triacafe_logo_box_orange.png

Welcome to our Blog

Philly’s favorite place for wine, cheese and beer.

This Sunday Enjoy a Taste of American Cheese Making History

This Sunday Enjoy a Taste of American Cheese Making History

The Cornerstone Project Comes to Tria on March 17

By Madame Fromage

Starting March 17, 2019 Tria will be the first restaurant in Philadelphia to feature Cornerstone, an artisanal American cheese that’s been featured by Smithsonian. And Urban Farmer. And Philly Mag. Want to learn what’s so buzz-worthy? Pop by Tria for Sunday School this week, or catch it on the menu later this month, as long as we can keep it in stock!

Here’s what you should know if you’re keen to be one of the lactorati who is in the know:

Cornerstone is a collaboration between four cheesemakers who wanted to invent an American Original. What does it take to make an original cheese? An original recipe. Think about how most cheeses you enjoy are inspired by European traditions, from American cheddars that are based on British cheddars, or even Philadelphia cream cheese which is based on a French recipe for a spreadable softie called Neufchâtel.

In the U.S., most cheeses draw inspo from abroad, so it’s rare for makers to reinvent the wheel, so to speak. Cornerstone represents a unique attempt to make the most of American terroir. Here’s how it breaks down:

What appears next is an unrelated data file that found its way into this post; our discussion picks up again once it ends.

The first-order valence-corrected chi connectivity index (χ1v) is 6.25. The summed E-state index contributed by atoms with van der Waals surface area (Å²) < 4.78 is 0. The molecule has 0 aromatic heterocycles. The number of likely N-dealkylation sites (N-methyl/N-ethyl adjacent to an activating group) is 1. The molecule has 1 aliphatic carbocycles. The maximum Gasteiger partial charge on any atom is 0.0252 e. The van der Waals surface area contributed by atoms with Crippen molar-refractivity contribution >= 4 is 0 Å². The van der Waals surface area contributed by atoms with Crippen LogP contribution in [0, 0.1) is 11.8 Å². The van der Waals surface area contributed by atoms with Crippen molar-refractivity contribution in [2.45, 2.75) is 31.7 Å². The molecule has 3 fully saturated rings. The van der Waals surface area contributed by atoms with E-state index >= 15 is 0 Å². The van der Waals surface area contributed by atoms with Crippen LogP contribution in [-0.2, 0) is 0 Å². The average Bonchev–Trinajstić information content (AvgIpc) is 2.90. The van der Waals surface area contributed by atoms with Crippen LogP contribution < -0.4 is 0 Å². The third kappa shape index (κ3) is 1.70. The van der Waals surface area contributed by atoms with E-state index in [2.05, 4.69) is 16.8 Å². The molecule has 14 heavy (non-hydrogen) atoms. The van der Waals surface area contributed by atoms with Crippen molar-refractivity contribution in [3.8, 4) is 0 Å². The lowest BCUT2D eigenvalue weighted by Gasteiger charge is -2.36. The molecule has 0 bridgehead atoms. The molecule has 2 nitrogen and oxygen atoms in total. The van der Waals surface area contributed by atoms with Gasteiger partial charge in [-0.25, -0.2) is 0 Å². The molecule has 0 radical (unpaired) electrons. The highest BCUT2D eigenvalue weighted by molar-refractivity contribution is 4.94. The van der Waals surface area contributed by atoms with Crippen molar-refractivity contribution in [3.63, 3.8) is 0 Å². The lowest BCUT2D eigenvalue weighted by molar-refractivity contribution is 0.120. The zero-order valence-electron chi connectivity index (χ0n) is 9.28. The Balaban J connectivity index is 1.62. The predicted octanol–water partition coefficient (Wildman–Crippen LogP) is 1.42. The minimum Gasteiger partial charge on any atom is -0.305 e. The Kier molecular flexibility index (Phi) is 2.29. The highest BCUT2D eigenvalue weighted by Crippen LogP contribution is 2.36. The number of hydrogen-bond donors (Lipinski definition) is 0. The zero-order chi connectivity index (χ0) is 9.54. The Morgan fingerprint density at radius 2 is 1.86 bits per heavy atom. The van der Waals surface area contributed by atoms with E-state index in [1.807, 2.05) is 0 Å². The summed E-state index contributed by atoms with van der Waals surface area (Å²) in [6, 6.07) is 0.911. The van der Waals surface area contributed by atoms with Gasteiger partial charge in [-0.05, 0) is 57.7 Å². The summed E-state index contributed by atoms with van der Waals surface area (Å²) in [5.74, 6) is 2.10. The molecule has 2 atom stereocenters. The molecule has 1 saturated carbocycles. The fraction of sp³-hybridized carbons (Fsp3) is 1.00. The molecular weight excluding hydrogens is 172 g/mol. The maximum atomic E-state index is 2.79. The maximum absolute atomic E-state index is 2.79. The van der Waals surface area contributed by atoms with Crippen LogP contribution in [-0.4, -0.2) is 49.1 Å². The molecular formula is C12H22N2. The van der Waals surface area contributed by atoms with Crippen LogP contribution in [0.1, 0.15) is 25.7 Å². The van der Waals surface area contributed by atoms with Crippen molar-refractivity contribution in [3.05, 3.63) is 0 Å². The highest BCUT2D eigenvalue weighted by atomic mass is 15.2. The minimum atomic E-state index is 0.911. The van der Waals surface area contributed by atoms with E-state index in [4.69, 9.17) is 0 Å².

• Cornerstone is a single recipe for a “stone” shaped cheese with a natural rind

  • Each of the four makers in the project agreed to use pasture-raised raw milk and local salt

  • Each maker also learned to create native starter cultures from their milking herd

  • Collaborators represent different states: Parish Hill Creamery (VT), Birchrun Hills Farm (PA), Cato Corner Farm (CT), and Mystic Cheese (CT)

Four very proud cheesemakers with one of the first Cornerstone American cheese “stones”…! Photo Credit: Tenaya Darlington

Four very proud cheesemakers with one of the first Cornerstone American cheese “stones”…! Photo Credit: Tenaya Darlington

The goal? One recipe that yields subtle variations depending on the small farm that produced it.

Here’s what’s exciting: As a cheese lover, you’ll be able to taste multiple Cornerstones over time as each stone ripens and becomes ready for market. How will a Vermont Cornerstone taste compared to, say, a Cornerstone made in nearby Chester County?

Tria plans to feature different batches of Cornerstone throughout the year. Our first Stone comes to us from cheesemakers Peter Dixon and Rachel Schaal of Parish Hill Creamery in Westminster West, VT. Come taste this truly wild cheese, handmade from start to finish, full of sweet, grassy complexity.

Read more about The Cornerstone Project:

Smithsonian

Modern Farmer

Philly Mag

Meet Madame Fromage at Sunday School on March 17 to learn more about Cornerstone from her in person! She’ll be at Tria Cafe Rittenhouse from 2 p.m. until 3 p.m. and Tria Cafe Wash West from 3:30 p.m. until 4:30 p.m.

Madame Fromage is occasionally known as Tenaya Darlington and is Tria’s Cheese Director. She has a really cool blog.

A Wine with Real Downtown Flair

A Wine with Real Downtown Flair

What’s Cooking in Taproom’s Kitchen

What’s Cooking in Taproom’s Kitchen